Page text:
The purpose of keeping a journal during the Field Placement is to provide a reflective learning experience. Students will be expected to write about what they are learning about the law, lawyering skills, and themselves as a student and as a lawyer. Journals should include observations and reflections of the student’s field experience, the judicial system, and the student’s insights. A recitation of the week’s events will not be adequate. Serious reflection will give the student valuable insight into such things as the types of work that the student prefers (research, writing, talking to clients, in court); preferred working styles, long projects with few deadlines, or a fast-paced, multi-deadline environment; areas of substantive law that interest the student; ways in which the student interacts with people, both in the workplace and with fellow students. The Field Placement Director will provide examples of well-written journals during the initial seminar meeting.
Journal topics may include: student goals for the Field Placement and student progress toward meeting those goals; student thoughts or reflections about issues the student is working on; issues such as professional responsibility; what it means to be a lawyer in the context of the work the student is doing; substantive law that the student is addressing, including specific comments about what the student is learning, including research-related entries.
Note: Timely completion of work is a critical component of being a good lawyer. In this class, the student’s journal and time sheets will be considered components of their lawyer’s work.
Each student will be responsible for maintaining records showing completion of all requirements of the field placement, including the number of hours performed.
II. REGISTRATION AND CREDIT HOURS
Students register for field placement using the following procedure:
1.Students shall locate a field placement site and contact the appropriate extern coordinator or hiring official. Each field placement site will have its own application process and students must fully comply with those requirements. Students may obtain a list of approved sites from the Field Placement Director, but students are not limited to those sites.
2.Students complete a FAMU Field Placement Registration Form, available from the Registrar’s Office or Registrar’s webpage. The duties to be performed under the field placement must be exclusively related to the substantive law curriculum and should not include tasks normally completed by administrative assistants (typing, filing, making copies, etc.).
3.Each student must request supervision from a full-time faculty member. If the Field Placement site is in a city located more than 50 miles from Orlando, the student may, with the approval of the Field Placement Director, seek supervision from a full-time faculty member at another ABA Accredited law school. The faculty supervisor must sign the Field Placement Registration Form, signifying his or her agreement to supervise the student’s field placement performance.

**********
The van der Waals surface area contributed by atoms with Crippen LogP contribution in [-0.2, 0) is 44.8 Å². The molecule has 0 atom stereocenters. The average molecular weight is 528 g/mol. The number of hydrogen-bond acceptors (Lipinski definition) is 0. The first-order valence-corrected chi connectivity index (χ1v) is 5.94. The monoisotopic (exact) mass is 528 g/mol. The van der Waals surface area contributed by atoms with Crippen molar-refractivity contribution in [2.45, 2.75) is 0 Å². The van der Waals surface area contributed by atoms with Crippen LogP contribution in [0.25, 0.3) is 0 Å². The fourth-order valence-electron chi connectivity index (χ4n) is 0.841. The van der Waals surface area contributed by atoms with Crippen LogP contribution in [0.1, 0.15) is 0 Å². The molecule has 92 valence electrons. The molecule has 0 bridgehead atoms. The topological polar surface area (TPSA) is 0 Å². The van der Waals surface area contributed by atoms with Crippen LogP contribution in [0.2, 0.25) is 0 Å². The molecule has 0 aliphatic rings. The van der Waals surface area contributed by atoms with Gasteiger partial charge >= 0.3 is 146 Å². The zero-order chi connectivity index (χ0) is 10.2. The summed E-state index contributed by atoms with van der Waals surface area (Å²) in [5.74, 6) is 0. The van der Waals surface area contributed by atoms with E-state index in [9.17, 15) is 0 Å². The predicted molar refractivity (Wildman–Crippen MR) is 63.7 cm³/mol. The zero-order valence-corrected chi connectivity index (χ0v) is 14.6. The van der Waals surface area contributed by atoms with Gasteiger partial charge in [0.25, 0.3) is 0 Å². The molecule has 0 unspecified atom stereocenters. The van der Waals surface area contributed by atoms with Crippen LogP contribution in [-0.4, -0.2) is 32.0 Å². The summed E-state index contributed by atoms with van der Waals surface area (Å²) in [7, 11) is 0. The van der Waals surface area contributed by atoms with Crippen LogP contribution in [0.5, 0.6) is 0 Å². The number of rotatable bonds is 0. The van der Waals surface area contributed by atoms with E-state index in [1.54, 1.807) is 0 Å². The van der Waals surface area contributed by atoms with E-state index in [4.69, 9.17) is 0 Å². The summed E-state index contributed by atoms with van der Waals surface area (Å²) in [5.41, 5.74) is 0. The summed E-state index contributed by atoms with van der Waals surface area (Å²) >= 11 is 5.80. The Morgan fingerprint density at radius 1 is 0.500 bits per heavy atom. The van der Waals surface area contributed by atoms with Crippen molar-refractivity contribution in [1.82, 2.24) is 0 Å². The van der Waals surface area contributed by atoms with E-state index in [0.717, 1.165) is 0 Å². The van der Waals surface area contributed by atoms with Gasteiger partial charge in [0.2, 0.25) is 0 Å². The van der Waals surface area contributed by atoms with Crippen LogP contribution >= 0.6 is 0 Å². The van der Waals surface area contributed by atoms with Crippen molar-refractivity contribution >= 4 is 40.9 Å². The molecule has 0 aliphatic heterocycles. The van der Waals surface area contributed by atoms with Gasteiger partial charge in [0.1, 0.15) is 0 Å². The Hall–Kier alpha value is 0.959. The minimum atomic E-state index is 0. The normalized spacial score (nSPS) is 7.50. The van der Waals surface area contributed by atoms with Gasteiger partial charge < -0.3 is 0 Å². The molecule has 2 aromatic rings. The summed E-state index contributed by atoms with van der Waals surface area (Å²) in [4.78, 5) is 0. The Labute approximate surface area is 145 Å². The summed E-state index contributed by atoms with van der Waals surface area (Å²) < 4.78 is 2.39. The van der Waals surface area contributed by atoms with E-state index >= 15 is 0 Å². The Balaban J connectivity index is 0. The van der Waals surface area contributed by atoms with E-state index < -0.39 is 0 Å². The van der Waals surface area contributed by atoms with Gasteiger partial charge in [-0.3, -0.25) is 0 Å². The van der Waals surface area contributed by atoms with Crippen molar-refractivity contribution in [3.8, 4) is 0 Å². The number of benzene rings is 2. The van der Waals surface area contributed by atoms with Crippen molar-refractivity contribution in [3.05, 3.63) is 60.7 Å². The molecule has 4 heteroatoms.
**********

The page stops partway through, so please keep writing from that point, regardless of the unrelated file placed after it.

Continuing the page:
4.The student must obtain the signature of the Site Supervisor, who must be an attorney licensed to practice in the jurisdiction in which the field placement is to completed. In some instances, such as a Congressional or international internship, the site supervisor may be approved even if he or she is not licensed to practice. The Site Supervisor’s signature signifies the supervisor’s consent to work with the faculty supervisor and Field Placement Program Director to ensure the educational quality of the field placement.
5.The student must obtain the signature of the Field Placement Program director and the Associate Dean for Academic Affairs. After all signatures are obtained, the student submits the Field Placement Registration Form to the Registrar for official enrollment. The Registrar will issue a “permission code” allowing the student to officially enroll in a field placement via IRattler.
6.Students should indicate the number of credit hours expected to be earned via the field placement. The chart below correlates work hours to credit hours earned and is based on a fourteen week semester. The required number of hours are the same for the summer term, though the summer term is typically only ten weeks (excluding the reading period and exam week). Field Placements may be completed early if the hourly requirement hours have been satisfied and with appropriate permission from both Faculty and Site Supervisors. Except when an extension is granted by the Field Placement Director, all hours must be completed before the beginning of the following semester.
1 credit = 140 total hours
2 credits = 168 total hours
3 credits = 196 total hours
4 credits = 224 total hours
5 credits = 252 total hours
6 credits = 280 total hours
Students should carefully consider the number of credits sought for each field placement; students who do not complete the number of hours corresponding to the number of credits enrolled may request the option of receiving an “incomplete” and be allowed an additional six weeks from the start of the next term or semester to complete the hours.
Students will be graded on a pass/fail basis only. The Field Placement Director shall, after consultation with the Faculty and Site Supervisor, assign the final grade and submit the grade to the registrar.